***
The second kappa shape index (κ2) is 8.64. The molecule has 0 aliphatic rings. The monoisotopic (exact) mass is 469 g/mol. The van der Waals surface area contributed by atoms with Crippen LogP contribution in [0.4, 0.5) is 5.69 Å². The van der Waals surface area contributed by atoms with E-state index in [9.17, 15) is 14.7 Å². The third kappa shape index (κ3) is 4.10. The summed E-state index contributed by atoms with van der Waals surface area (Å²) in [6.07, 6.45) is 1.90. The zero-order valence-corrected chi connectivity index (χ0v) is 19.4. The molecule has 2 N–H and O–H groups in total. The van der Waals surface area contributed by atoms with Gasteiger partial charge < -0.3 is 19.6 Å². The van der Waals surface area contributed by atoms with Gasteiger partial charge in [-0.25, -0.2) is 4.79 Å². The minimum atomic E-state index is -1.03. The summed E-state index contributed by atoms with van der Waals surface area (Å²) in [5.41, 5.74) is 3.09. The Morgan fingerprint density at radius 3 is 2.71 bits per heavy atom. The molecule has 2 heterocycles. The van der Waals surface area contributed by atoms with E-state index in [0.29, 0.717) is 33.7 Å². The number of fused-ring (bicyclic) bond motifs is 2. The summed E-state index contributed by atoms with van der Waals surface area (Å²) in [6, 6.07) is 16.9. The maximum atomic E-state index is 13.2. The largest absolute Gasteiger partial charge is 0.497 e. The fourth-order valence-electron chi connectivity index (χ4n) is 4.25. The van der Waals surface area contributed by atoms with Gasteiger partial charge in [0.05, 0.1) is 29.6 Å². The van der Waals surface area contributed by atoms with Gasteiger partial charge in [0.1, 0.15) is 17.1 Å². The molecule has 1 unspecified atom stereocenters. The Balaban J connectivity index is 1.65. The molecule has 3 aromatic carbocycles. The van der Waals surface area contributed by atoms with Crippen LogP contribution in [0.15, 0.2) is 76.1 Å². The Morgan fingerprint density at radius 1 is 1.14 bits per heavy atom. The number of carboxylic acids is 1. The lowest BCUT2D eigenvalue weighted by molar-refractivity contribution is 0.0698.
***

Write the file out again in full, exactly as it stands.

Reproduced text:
The second kappa shape index (κ2) is 8.64. The molecule has 0 aliphatic rings. The monoisotopic (exact) mass is 469 g/mol. The van der Waals surface area contributed by atoms with Crippen LogP contribution in [0.4, 0.5) is 5.69 Å². The van der Waals surface area contributed by atoms with E-state index in [9.17, 15) is 14.7 Å². The third kappa shape index (κ3) is 4.10. The summed E-state index contributed by atoms with van der Waals surface area (Å²) in [6.07, 6.45) is 1.90. The zero-order valence-corrected chi connectivity index (χ0v) is 19.4. The molecule has 2 N–H and O–H groups in total. The van der Waals surface area contributed by atoms with Gasteiger partial charge < -0.3 is 19.6 Å². The van der Waals surface area contributed by atoms with Gasteiger partial charge in [-0.25, -0.2) is 4.79 Å². The minimum atomic E-state index is -1.03. The summed E-state index contributed by atoms with van der Waals surface area (Å²) in [5.41, 5.74) is 3.09. The Morgan fingerprint density at radius 3 is 2.71 bits per heavy atom. The molecule has 2 heterocycles. The van der Waals surface area contributed by atoms with E-state index in [0.29, 0.717) is 33.7 Å². The number of fused-ring (bicyclic) bond motifs is 2. The summed E-state index contributed by atoms with van der Waals surface area (Å²) in [6, 6.07) is 16.9. The maximum atomic E-state index is 13.2. The largest absolute Gasteiger partial charge is 0.497 e. The fourth-order valence-electron chi connectivity index (χ4n) is 4.25. The van der Waals surface area contributed by atoms with Gasteiger partial charge in [0.05, 0.1) is 29.6 Å². The van der Waals surface area contributed by atoms with Gasteiger partial charge in [0.1, 0.15) is 17.1 Å². The molecule has 1 unspecified atom stereocenters. The Balaban J connectivity index is 1.65. The molecule has 3 aromatic carbocycles. The van der Waals surface area contributed by atoms with Crippen LogP contribution in [0.15, 0.2) is 76.1 Å². The Morgan fingerprint density at radius 1 is 1.14 bits per heavy atom. The number of carboxylic acids is 1. The lowest BCUT2D eigenvalue weighted by molar-refractivity contribution is 0.0698.